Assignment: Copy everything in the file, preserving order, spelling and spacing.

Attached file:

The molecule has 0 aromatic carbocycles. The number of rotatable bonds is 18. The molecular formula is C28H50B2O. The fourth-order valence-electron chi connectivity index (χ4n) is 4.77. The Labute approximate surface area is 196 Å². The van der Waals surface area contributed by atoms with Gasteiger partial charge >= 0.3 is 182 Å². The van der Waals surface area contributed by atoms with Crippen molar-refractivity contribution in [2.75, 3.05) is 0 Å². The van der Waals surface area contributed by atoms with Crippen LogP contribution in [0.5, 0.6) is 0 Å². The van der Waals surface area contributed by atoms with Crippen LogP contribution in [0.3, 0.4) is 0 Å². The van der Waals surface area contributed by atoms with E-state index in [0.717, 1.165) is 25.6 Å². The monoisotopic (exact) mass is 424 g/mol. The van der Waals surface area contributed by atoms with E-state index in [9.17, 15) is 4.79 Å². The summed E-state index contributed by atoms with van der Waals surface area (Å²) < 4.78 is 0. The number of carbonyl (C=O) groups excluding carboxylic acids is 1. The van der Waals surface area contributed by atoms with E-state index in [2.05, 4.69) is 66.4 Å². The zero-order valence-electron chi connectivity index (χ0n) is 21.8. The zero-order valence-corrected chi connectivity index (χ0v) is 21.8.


The molecule has 0 aromatic carbocycles. The number of rotatable bonds is 18. The molecular formula is C28H50B2O. The fourth-order valence-electron chi connectivity index (χ4n) is 4.77. The Labute approximate surface area is 196 Å². The van der Waals surface area contributed by atoms with Gasteiger partial charge >= 0.3 is 182 Å². The van der Waals surface area contributed by atoms with Crippen molar-refractivity contribution in [2.75, 3.05) is 0 Å². The van der Waals surface area contributed by atoms with Crippen LogP contribution in [0.5, 0.6) is 0 Å². The van der Waals surface area contributed by atoms with Crippen LogP contribution in [0.3, 0.4) is 0 Å². The van der Waals surface area contributed by atoms with E-state index in [0.717, 1.165) is 25.6 Å². The monoisotopic (exact) mass is 424 g/mol. The van der Waals surface area contributed by atoms with E-state index in [9.17, 15) is 4.79 Å². The summed E-state index contributed by atoms with van der Waals surface area (Å²) < 4.78 is 0. The number of carbonyl (C=O) groups excluding carboxylic acids is 1. The van der Waals surface area contributed by atoms with E-state index in [2.05, 4.69) is 66.4 Å². The zero-order valence-electron chi connectivity index (χ0n) is 21.8. The zero-order valence-corrected chi connectivity index (χ0v) is 21.8.